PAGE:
[OFFTOPIC] Maps and functions (was Re: Apply a function to each list member?)

Robin Becker robin at jessikat.demon.co.uk
Fri Nov 5 15:44:26 CET 1999


In article <14370.53219.667492.946075 at gargle.gargle.HOWL>, Charles G
Waldman <cgw at fnal.gov> writes
>Malcolm Tredinnick writes:
> > 
> > Correct. In fact, since we're being precise, let me point out that
> > (mathematically speaking), all functions are maps (or mappings), but not
> > all mappings are functions. The point is that a function should have only a
> > single "output" for any given input (i.e. it should be many-to-one or
> > one-to-one, not one-to-many). So some mapping that sends, say, the number 2
> > to the numbers 3 and 4 is not a function (but a mapping that sends both the
> > numbers 3 and 4 to the number 2 is a function, since for each input there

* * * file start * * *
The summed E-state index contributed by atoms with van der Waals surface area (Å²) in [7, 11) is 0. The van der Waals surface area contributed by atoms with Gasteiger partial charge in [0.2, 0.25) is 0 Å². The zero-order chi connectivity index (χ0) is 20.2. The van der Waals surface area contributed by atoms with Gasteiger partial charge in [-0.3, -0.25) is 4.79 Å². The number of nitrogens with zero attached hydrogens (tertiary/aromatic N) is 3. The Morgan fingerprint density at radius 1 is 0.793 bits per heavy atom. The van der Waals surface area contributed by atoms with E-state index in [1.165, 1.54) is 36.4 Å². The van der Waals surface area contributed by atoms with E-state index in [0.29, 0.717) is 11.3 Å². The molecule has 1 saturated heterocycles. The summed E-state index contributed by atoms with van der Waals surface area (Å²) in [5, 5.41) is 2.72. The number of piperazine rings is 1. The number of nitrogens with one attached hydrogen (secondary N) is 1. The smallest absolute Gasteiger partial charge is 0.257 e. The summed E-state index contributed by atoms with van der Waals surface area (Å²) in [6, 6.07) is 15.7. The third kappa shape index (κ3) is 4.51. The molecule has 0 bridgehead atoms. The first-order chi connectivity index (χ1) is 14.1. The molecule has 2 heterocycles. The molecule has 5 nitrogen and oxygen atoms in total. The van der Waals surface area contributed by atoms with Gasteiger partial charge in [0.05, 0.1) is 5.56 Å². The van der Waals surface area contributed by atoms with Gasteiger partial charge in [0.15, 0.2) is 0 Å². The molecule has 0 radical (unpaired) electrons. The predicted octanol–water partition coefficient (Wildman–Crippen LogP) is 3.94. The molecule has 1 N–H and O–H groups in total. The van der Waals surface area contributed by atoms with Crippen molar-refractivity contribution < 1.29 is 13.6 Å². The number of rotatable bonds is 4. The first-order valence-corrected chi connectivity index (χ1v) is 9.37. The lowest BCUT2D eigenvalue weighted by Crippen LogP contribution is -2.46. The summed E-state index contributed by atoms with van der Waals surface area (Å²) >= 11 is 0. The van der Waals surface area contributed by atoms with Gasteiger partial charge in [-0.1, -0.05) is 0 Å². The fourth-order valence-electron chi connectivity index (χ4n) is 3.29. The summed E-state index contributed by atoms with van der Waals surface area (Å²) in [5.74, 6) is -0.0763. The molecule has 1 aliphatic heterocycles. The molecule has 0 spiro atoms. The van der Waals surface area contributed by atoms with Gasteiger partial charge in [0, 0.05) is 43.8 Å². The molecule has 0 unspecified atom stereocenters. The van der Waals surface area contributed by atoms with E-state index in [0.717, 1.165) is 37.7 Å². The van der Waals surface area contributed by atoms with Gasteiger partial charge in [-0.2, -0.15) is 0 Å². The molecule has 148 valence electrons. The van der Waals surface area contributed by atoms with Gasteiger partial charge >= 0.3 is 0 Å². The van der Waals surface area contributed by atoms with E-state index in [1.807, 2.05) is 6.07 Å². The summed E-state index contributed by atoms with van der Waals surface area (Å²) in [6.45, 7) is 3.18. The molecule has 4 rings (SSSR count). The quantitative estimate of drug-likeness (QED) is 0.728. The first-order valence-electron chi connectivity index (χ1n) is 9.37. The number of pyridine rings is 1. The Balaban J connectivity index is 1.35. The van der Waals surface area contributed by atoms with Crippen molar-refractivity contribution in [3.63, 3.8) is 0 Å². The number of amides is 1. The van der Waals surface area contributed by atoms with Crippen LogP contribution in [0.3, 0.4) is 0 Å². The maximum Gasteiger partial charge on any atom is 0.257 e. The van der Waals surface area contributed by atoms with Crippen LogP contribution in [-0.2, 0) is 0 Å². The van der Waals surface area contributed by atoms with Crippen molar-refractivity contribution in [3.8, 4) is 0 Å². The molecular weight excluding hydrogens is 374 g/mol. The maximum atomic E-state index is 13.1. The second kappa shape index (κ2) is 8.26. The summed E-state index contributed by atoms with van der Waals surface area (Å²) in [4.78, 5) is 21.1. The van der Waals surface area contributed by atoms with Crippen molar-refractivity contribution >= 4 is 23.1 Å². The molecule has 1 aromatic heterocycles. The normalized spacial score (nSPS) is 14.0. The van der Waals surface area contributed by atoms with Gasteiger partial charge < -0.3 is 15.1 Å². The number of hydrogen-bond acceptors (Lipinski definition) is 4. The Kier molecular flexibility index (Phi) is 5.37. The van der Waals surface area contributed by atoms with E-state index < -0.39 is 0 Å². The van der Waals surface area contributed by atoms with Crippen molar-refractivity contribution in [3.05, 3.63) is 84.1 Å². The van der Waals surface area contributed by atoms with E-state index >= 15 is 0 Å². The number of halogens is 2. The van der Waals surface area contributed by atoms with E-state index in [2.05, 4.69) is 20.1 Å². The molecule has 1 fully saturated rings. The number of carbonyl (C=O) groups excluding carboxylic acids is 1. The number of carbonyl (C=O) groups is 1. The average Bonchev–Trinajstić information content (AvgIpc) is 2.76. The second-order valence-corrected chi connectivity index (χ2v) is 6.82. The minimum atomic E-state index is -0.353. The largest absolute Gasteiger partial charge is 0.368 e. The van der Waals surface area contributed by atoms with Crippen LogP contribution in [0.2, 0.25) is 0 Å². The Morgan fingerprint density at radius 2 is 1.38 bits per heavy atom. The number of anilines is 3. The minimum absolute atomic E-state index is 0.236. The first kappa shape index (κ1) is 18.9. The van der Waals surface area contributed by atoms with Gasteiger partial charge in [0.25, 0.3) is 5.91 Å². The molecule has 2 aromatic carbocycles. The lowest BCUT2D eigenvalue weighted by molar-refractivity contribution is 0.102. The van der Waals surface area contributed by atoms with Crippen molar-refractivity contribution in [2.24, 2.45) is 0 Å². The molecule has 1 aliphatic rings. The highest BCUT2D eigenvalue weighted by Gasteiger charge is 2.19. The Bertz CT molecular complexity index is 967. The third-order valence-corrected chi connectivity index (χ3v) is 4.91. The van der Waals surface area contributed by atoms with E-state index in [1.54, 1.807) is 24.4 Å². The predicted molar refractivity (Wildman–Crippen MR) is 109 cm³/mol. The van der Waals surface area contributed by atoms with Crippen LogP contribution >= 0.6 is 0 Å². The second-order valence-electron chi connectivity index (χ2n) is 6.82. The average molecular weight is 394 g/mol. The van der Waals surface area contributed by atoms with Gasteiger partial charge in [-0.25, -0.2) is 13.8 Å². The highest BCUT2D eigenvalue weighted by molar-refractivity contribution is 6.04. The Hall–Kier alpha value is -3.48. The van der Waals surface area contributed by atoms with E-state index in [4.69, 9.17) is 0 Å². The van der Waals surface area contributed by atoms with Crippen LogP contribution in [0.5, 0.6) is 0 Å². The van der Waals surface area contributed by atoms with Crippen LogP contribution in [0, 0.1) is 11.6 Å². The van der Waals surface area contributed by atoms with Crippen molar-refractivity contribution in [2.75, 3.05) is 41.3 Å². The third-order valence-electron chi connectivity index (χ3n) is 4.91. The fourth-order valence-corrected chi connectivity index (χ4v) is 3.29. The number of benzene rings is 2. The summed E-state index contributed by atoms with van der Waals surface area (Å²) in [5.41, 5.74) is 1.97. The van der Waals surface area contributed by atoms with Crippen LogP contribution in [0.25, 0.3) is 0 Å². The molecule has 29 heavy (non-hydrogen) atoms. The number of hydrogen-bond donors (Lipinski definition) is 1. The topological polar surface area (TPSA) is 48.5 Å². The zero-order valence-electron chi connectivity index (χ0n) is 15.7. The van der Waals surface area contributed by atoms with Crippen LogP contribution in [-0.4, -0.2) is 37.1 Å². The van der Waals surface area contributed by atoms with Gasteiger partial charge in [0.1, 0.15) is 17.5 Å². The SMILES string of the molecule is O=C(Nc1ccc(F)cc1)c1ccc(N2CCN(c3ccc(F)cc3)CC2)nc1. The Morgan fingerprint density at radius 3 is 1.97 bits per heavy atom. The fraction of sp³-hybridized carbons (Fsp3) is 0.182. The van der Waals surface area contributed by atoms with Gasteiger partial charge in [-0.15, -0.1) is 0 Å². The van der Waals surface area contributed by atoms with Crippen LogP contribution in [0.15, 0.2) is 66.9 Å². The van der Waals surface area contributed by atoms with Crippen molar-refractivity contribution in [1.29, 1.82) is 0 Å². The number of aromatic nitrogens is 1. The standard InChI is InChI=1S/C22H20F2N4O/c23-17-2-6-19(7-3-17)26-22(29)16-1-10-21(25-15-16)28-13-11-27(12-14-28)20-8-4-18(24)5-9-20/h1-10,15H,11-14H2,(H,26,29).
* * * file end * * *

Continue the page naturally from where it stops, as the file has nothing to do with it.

> > is only a single output).
>
>Hmm... what kind of "map" are you thinking of that could send 2 to
>"both 3 and 4"?  I think such a thing is not a mapping, at least not
>according to any definition of "map" that I've ever seen.  If you
>look, for instance, in any basic topology text, you will see that
>"map" and "function" mean exactly the same thing, when used as nouns.
>"Map" also has a sense as a transitive verb, which means "to apply a
>function to", which is where the Python/functional programming usage
>comes from.
>
>
>
I define f as a thing which takes integer arguments and outputs sets of
integers

presumably I can have such an f that

        f(2)={3,4}

to my simple engineer's eyes f could belong to the functions mapping Z--
>2^Z

I assume we're not talking that way if the f above isn't a function.
-- 
Robin Becker




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